Saturday, June 11, 2016

Trump Reading Room aka the Outhouse HICKORY "Dewey Drip: Bar"

A new feature...comics that appeal to the intellect of Don the Con's audience!

The one-page filler, created, written and illustrated by John Devlin, appeared in most issues of Police Comics, beginning with the very first one.
It also popped up in Crack Comics and Plastic Man when a one-pager was needed.
This appearance in Quality's Hickory Comics #1 (1949) was the strip's final one.

Friday, June 10, 2016

Reading Room: WOLFF "Lady of the Wolves"

...he had been cursed to become a literal version of his name...a lycanthrope!
Is Wolff fated to repeat this nightmare whenever the Moon is full?
Or is there a way to defeat the curse?
While this chapter of the Wolff saga, written by Luis Gasca (aka Sadko) & Estaban Maroto and illustrated by Maroto from New English Library's Dracula #5 (1972) leaves us hanging, the next chapter will offer an answer...though it might not be one Wolff likes!
Join us in July at our "brother" RetroBlog Hero Histories, as we complete the Wolff Saga!

Thursday, June 9, 2016

Reading Room: WOLFF "Night of the WereWolf"

...well, that doesn't sound promising, does it?
I don't remember this ever happening to Conan...
This tale from Dracula #4 (1971) was written by Sadko superbly-illustrated and co-written by Esteban Maroto.

Wednesday, June 8, 2016

Reading Room: WOLFF "Sorceress of the Red Mist"

...where technology and magic are both considered "dark arts" by the majority of inhabitants of this barbaric future!
Is it just me, or does the Sorceress of the Red Mist remind you of sexy space heroine Agar-Agar, who was also published in the Dracula anthology magazine (and was also written by Wolff co-scripter Luis Gasca under the pen-name "Sadko")?
Or was that eye-makeup thing just a fashion trend in the early 1970s?
Esteban Maroto rendered this tale from Dracula #3 (1971) with his usual superb linework.
Not sure who colored it, though..

Tuesday, June 7, 2016

Reading Room: WOLFF "World of the Witches"

...where technology and magic are both considered "dark arts" by the majority of inhabitants of this barbaric future!
Is it just me, or does the Sorceress of the Red Mist remind you of sexy space heroine Agar-Agar, who was also published in the Dracula anthology magazine (and was also written by Wolff co-scripter Luis Gasca under the pen-name "Sadko")?
Or was that eye-makeup thing just a fashion trend in the early 1970s?
This tale from Dracula #2 (1971) was superbly-illustrated and co-written by Esteban Maroto.

Monday, June 6, 2016

Reading Room: WOLFF "Path of the Dead"

Wecome to one of the best "barbarian in a post-apocalyptic future Earth" strips...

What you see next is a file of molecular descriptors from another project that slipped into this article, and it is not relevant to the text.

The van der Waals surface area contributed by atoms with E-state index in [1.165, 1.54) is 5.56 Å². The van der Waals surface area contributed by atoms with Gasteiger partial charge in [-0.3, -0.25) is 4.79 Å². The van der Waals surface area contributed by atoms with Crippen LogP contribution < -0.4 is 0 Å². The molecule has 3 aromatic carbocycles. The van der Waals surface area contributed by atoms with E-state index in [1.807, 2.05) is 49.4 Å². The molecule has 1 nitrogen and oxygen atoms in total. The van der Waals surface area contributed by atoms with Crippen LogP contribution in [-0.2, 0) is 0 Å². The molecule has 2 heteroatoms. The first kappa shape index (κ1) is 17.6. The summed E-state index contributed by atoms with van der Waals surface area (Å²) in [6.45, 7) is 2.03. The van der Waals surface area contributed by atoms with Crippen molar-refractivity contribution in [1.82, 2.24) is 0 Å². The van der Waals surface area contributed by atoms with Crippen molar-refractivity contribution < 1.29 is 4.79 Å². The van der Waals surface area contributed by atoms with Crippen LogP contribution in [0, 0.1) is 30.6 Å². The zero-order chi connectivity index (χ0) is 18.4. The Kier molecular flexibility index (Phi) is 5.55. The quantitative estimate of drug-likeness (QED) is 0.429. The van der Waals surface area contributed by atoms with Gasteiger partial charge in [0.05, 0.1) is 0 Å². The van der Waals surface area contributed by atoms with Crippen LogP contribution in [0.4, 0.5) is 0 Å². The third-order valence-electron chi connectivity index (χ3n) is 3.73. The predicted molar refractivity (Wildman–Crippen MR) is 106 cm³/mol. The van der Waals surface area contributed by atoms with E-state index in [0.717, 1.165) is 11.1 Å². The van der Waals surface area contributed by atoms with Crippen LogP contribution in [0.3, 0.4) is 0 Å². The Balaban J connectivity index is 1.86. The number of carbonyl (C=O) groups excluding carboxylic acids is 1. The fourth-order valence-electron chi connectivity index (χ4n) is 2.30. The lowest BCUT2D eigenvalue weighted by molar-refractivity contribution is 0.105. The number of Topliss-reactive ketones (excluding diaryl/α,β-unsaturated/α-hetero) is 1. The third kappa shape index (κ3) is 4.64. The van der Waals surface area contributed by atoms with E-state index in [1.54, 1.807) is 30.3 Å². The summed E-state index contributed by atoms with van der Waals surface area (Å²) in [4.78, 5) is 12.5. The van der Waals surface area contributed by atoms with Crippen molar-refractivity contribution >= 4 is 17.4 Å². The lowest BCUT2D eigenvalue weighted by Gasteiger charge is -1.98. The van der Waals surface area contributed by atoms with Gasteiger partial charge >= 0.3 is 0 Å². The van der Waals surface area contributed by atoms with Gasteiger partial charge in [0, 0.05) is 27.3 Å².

...as we present the saga of Wolff the Barbarian.
Written by Luis Gasca (under the pen-name "Sadko") & Esteban Maroto, illustrated by Maroto.
Published in England in Dracula (1971), a 12-issue partworks magazine* by New English Library, the first 6 tales made their American debut in Warren Publishing's HTF Dracula TPB in 1972 which reprinted #1-#6 of the British Dracula's run.
The remaining tales from #7-#12 have never been published in the US.
This week, we'll be catching up with chapters 1-5.
We will be presenting the remainder of the complete Wolff strip (including the never-seen in US tales) over the summer on our brother RetroBlog Hero Histories!
Watch for it!
*Partworks magazines are a limited series issued from weekly, fortnightly, or monthly.
They usually run 12-24 issues for each volume.
When the final issue in a volume is published, the publishers offer a wraparound cover to make the complete set into a hardbound book. 
The buyer is offered the option to bind the magazines themselves or send the set to the publisher who professionally-binds the mags and sends the bound volume back to the customer.
This concept is extremely popular in Europe, but has never caught on in America, despite numerous attempts.

Sunday, June 5, 2016

The Barbarian Cometh!

The "barbarian in a post-apocalyptic future Earth" concept is a popular one...
...from Teenage Caveman to BlackMark to ClawFang to Kamandi to Killraven: Warrior of the Worlds to Planet of the Apes (Yes, PotA qualifies) to Thundarr to Yor: Hunter from the Future, scantly-clad heroes using primitive weapons against super-science and/or sorcery in a devastated world has proven to be a popular trope in various media.
Join us tomorrow as we present one of the best, though least-known...
Wolff the Barbarian
by
Esteban Maroto
and
Sadko
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